Roman-era Mystery Cults: Bremmer’s Recent Book
I’ve just learned from my friend, the respected scholar of ancient religion, Jan Bremmer (University of Groningen), about his recently published book on ancient “mystery cults”: Jan N. Bremmer, Initiation Into the Mysteries of the Ancient World (Berlin: De Gruyter, 2014). I immediately read a few chapters, and can already register my praise for the book. It’s a readable, obviously informed study, drawing upon and engaging the whole history of scholarship on these ancient religious developments. Another noteworthy feature is that it is an “open access” publication, the “epub” version available free. The online version is freely available here.
As Bremmer notes, scholarly understanding of these various “mystery cults” has developed (and changed, markedly in some matters) over the last 100+ years. For example, there are now doubts about previous claims of supposedly common “dying/rising gods” (there are gods that die, but hard to find gods that get resurrected). To cite another example, it’s now increasingly thought that the “Mithraism” of the Roman era wasn’t actually an import from the East, but instead a concoction in the Roman empire itself.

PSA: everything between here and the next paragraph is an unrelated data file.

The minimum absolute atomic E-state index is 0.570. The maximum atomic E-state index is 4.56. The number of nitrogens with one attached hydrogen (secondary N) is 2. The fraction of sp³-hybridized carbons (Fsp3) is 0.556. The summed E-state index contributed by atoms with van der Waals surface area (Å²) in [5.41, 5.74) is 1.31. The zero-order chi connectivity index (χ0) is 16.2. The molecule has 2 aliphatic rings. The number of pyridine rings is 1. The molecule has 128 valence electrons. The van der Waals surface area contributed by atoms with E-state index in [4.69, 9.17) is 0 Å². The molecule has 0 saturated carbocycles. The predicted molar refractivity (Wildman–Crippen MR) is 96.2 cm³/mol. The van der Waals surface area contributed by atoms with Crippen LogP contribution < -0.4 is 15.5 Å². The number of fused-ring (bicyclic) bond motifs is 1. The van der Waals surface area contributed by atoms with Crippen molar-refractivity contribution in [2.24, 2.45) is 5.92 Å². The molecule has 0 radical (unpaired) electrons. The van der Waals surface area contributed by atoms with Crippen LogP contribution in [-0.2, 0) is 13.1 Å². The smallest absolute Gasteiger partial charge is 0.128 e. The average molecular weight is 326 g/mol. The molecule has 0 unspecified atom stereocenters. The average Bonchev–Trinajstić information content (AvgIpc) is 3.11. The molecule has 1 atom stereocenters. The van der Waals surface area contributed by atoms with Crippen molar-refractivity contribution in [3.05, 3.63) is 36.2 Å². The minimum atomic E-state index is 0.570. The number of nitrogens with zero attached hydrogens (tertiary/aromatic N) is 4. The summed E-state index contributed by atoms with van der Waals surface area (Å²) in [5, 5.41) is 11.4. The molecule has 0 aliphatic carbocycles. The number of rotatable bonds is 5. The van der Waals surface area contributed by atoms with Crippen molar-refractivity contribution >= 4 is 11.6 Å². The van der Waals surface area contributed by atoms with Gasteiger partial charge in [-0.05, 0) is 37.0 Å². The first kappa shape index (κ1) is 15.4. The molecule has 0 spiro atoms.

Moreover, Bremmer helpfully emphasizes that some of the “mystery cults” were local cults, very much linked with a particular site or area, whereas others (e.g., Isis and Mithras) were much more trans-local and trans-ethnic.
Bremmer’s particular focus is on what we can know of the rituals, the actual practices of each of the mystery cults, e.g., initiation rituals, what devotees did when they met, etc. This brings to the many other books on these movements a helpful contribution that allows us to get more of a sense of what it was like to take part in these groups.
Of direct relevance to this blog site, Bremmer also considers questions (and dubious claims) about the relationship of early Christianity and these mystery cults, and he gives a nuanced, cogently argued, and well-supported analysis. He proposes that it is far easier to see borrowings or influences from some of the mystery cults on Christianity in the fourth century and thereafter. In the prior centuries, however, it’s hard to substantiate claims for such influences. Christians in the second century sometimes drew upon terminology used in the mystery cults to make contrasts with Christianity, but, of course, that’s not the same thing as being influenced/shaped by mystery cults.
But, as the book is so freely available, there’s little need for me to prattle on about it further here. Those interested can digest it for themselves.